Team USA finds much in its favor

Loaded Team USA finds much in Classic in its favor

PHOENIX -- This is a tournament for Team USA to lose.

Given the talent, given the expectations, given the fact that the U.S. is hosting four of the seven pools and given the fact that the U.S. won't have to face any of the tough Latin American teams until the final game on March 20 in San Diego's PETCO Park, everything is stacked in Team USA's favor for next month's World Baseball Classic.

That's why if Team USA doesn't succeed, the question will be why it didn't. Team USA manager Buck Martinez understands the expectations.

"This is big stuff for our team," Martinez said. "There's no doubt about it. I have no hesitations to say that our team is really enthusiastic and that we know what the expectations are. We can't wait to get going."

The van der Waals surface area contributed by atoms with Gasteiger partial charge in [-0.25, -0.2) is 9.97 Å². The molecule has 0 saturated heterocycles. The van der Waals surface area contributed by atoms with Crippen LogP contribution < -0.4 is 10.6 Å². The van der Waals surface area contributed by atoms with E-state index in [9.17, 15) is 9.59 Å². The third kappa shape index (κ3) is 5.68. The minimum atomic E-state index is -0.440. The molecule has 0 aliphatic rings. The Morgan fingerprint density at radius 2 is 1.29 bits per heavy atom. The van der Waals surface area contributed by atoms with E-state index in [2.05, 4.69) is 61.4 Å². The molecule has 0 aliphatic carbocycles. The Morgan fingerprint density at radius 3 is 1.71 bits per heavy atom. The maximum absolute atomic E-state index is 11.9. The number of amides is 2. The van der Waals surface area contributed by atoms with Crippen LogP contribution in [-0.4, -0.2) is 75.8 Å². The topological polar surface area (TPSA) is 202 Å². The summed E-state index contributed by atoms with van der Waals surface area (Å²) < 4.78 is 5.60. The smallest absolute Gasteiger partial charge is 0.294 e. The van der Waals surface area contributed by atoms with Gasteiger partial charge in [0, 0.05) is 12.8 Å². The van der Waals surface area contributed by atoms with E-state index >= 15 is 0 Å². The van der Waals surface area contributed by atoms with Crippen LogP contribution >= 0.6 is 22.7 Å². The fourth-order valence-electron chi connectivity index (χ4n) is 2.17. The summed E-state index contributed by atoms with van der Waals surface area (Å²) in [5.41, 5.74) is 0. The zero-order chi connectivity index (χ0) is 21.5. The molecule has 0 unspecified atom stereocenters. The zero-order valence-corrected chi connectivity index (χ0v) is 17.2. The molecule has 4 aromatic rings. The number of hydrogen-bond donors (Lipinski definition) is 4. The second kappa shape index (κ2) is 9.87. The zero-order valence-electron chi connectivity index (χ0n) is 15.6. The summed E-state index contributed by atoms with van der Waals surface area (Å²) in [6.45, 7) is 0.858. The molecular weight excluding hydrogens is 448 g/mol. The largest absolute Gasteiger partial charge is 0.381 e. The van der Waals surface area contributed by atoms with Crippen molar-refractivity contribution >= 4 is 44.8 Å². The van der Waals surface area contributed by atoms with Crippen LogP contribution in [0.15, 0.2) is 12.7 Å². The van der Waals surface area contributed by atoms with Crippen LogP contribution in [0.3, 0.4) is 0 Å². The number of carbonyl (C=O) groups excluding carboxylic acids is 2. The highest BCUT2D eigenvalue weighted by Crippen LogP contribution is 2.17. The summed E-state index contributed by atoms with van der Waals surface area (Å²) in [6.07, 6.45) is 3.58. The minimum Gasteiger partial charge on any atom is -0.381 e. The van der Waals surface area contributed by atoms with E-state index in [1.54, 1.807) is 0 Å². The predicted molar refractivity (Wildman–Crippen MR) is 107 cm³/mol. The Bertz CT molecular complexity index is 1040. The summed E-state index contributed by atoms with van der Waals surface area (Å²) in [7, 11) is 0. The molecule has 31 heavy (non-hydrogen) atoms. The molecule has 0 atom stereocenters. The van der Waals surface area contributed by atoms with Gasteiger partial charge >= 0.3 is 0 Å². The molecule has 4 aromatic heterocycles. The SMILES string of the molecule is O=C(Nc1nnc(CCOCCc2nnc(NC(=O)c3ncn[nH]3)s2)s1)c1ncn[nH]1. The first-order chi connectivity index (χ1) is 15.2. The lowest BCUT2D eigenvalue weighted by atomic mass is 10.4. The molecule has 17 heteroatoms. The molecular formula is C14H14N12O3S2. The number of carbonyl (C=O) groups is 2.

If you can follow the bouncing brackets, while highly touted Cuba, the Dominican Republic, Puerto Rico and Venezuela all battle it out in the east, the U.S. has to win two out of three in the first round in Arizona against Canada, Mexico and South Africa.

If they accomplish that, the Americans and another team from their pool would go on to the second round in Anaheim, where they would face the two winners of the Asian pool, made up of Japan, Korea, Chinese Taipei and China. The two winners there will play in the semifinals at PETCO Park on March 18. Thus, three of the tough Latin teams will be gone before the finals.

Lucky U.S. Now, all the Americans have to do is get there. To the finals, that is.

Baseball in the U.S.
Whether Abner Doubleday invented it or the game was hatched on a field in Hoboken, New Jersey, there's no doubt that baseball is an American contrivance that dates back to the 1830s. The modern Major League era began in 1900, and internationally, the one U.S. claim to fame is its gold medal victory over Cuba in the 2000 Summer Olympics. This is the first time, though, that Major Leaguers of any stripe are playing in an international tournament.

Projected lineup and likely starting pitchers for this pool: